Located on the eastern edge of the Golden Horseshoe in Southern Ontario, the City of Oshawa has joined the growing list of municipalities committing to taking actions to help pollinators! The City maintains several formal pollinator and community gardens. It has also amended its boulevard by-law to encourage planting for pollinators and is working to reduce mowing and increase naturalization in parks and areas adjacent to water.
The City has had staffing issues, so has been unable to pursue more activities relating to Bee City. The city does still maintain all the regular gardens throughout the City and has some specific pollinator gardens as well.
The City has had a Pesticide Program in place prior to the Ban. The City has a contractor that hand pulls Wild and Cow Parsnip. We use Ecoclear or steaming on the downtown area sidewalks when required. Try to increase the areas that are not mowed to increase naturalized areas.
The biggest challenge is shifting the perspective of citizens from a mindset that considers lawns or parks with weeds as undesirable, or un-raked lawns over winter as unsightly, or that heavily mown areas are more attractive than naturalization, etc. We will continue to leverage social media and other tools to educate the public and promote a paradigm shift in public attitude. This will require sustained and consistent messaging and outreach for many years to come.
Oshawa was one of the first municipalities in Ontario to eliminate the broad use of pesticides, preceding the Ontario provincial cosmetic pesticide ban of 2009 by many years. An Integrated Pest Management Plan was adopted in the early 2000s for our Turf Management, Horticulture, and Forestry sections. Pesticides are only used in specialized cases such as in our greenhouse or in extreme circumstances like management of the Emerald Ash Borer (i.e. injections of high-value trees) or noxious weeds.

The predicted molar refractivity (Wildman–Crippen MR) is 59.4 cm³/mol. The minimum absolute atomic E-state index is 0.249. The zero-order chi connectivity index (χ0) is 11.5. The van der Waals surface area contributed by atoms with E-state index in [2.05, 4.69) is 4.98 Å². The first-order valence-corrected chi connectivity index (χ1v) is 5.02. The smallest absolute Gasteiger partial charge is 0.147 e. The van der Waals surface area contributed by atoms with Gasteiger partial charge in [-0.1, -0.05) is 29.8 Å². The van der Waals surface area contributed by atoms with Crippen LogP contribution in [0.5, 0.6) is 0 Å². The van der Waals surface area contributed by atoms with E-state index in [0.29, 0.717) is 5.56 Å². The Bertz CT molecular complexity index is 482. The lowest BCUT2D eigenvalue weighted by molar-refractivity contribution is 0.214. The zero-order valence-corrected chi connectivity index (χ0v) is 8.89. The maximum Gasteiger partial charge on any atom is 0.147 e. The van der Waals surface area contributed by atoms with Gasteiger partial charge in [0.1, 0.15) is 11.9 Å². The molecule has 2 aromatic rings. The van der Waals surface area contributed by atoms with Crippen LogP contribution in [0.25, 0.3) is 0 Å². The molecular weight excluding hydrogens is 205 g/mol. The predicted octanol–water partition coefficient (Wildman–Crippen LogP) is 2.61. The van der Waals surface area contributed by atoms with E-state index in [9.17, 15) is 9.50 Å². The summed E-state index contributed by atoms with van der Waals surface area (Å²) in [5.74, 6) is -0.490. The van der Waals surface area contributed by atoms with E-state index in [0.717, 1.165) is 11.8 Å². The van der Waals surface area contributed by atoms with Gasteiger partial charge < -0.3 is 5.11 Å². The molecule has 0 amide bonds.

• The City of Oshawa was one of the first Municipalities in Canada to incorporate a Pest Management Program for City land prior to the Pesticide Act coming into effect. A program was created to help keep the turf healthy without the use of pesticides. Education included newspaper ads, radio ads, flyers and workshops. We educated Councilors, residents and user groups about alternatives to pesticides. The City will continue to comply with the Pesticides Act which includes not using pesticides for cosmetic purposes.
• The City’s Boulevard By-Law was amended to encourage pollinator planting on City boulevards, as long as they obey the height restrictions.
• Oshawa has five formal pollinator gardens, and four community gardens with pollinator plants all throughout them. The City also has 190 formal annual and perennial gardens that beautify the city as well as flowering hanging baskets in the downtown area. Many of these flowering plants provide pollen to various species of insects.
• The City also ensures, as much as possible, that any waterways have a buffer area that is not mowed to increase naturalization and to protect the water and are incorporating low mow or no mow areas in to new and existing parks.